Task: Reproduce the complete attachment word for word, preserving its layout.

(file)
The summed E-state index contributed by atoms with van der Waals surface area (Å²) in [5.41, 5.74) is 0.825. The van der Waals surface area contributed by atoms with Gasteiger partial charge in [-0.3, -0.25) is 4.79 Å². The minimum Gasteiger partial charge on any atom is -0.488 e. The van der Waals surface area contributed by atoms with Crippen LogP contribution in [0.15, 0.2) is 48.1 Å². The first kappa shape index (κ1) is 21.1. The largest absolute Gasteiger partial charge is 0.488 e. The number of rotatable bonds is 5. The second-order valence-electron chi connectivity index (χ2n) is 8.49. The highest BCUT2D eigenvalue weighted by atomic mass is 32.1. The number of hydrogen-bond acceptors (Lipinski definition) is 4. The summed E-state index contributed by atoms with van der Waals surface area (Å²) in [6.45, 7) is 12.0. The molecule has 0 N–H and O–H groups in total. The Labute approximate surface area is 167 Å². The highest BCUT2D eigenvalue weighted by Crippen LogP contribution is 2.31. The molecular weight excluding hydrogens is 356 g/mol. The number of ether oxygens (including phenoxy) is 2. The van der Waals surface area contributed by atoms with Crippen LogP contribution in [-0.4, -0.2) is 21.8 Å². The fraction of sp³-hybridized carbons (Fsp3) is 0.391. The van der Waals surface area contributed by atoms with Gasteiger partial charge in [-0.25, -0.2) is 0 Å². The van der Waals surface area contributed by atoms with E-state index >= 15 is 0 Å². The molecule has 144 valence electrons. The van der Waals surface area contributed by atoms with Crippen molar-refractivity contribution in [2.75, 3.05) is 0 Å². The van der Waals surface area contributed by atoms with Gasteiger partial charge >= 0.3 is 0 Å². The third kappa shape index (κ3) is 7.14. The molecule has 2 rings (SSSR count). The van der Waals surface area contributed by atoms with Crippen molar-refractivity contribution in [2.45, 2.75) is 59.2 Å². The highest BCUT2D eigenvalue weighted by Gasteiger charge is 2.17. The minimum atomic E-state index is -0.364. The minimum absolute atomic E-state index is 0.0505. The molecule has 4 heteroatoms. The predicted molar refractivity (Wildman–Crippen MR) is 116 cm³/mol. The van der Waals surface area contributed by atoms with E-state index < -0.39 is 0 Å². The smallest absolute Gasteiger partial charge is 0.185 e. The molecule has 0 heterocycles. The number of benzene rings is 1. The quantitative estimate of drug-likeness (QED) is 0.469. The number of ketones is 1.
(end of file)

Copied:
The summed E-state index contributed by atoms with van der Waals surface area (Å²) in [5.41, 5.74) is 0.825. The van der Waals surface area contributed by atoms with Gasteiger partial charge in [-0.3, -0.25) is 4.79 Å². The minimum Gasteiger partial charge on any atom is -0.488 e. The van der Waals surface area contributed by atoms with Crippen LogP contribution in [0.15, 0.2) is 48.1 Å². The first kappa shape index (κ1) is 21.1. The largest absolute Gasteiger partial charge is 0.488 e. The number of rotatable bonds is 5. The second-order valence-electron chi connectivity index (χ2n) is 8.49. The highest BCUT2D eigenvalue weighted by atomic mass is 32.1. The number of hydrogen-bond acceptors (Lipinski definition) is 4. The summed E-state index contributed by atoms with van der Waals surface area (Å²) in [6.45, 7) is 12.0. The molecule has 0 N–H and O–H groups in total. The Labute approximate surface area is 167 Å². The highest BCUT2D eigenvalue weighted by Crippen LogP contribution is 2.31. The molecular weight excluding hydrogens is 356 g/mol. The number of ether oxygens (including phenoxy) is 2. The van der Waals surface area contributed by atoms with Crippen LogP contribution in [-0.4, -0.2) is 21.8 Å². The fraction of sp³-hybridized carbons (Fsp3) is 0.391. The van der Waals surface area contributed by atoms with Gasteiger partial charge in [-0.25, -0.2) is 0 Å². The van der Waals surface area contributed by atoms with E-state index >= 15 is 0 Å². The molecule has 144 valence electrons. The van der Waals surface area contributed by atoms with Crippen molar-refractivity contribution in [2.75, 3.05) is 0 Å². The van der Waals surface area contributed by atoms with Gasteiger partial charge >= 0.3 is 0 Å². The third kappa shape index (κ3) is 7.14. The molecule has 2 rings (SSSR count). The van der Waals surface area contributed by atoms with Crippen molar-refractivity contribution in [2.45, 2.75) is 59.2 Å². The highest BCUT2D eigenvalue weighted by Gasteiger charge is 2.17. The minimum atomic E-state index is -0.364. The minimum absolute atomic E-state index is 0.0505. The molecule has 4 heteroatoms. The predicted molar refractivity (Wildman–Crippen MR) is 116 cm³/mol. The van der Waals surface area contributed by atoms with E-state index < -0.39 is 0 Å². The smallest absolute Gasteiger partial charge is 0.185 e. The molecule has 0 heterocycles. The number of benzene rings is 1. The quantitative estimate of drug-likeness (QED) is 0.469. The number of ketones is 1.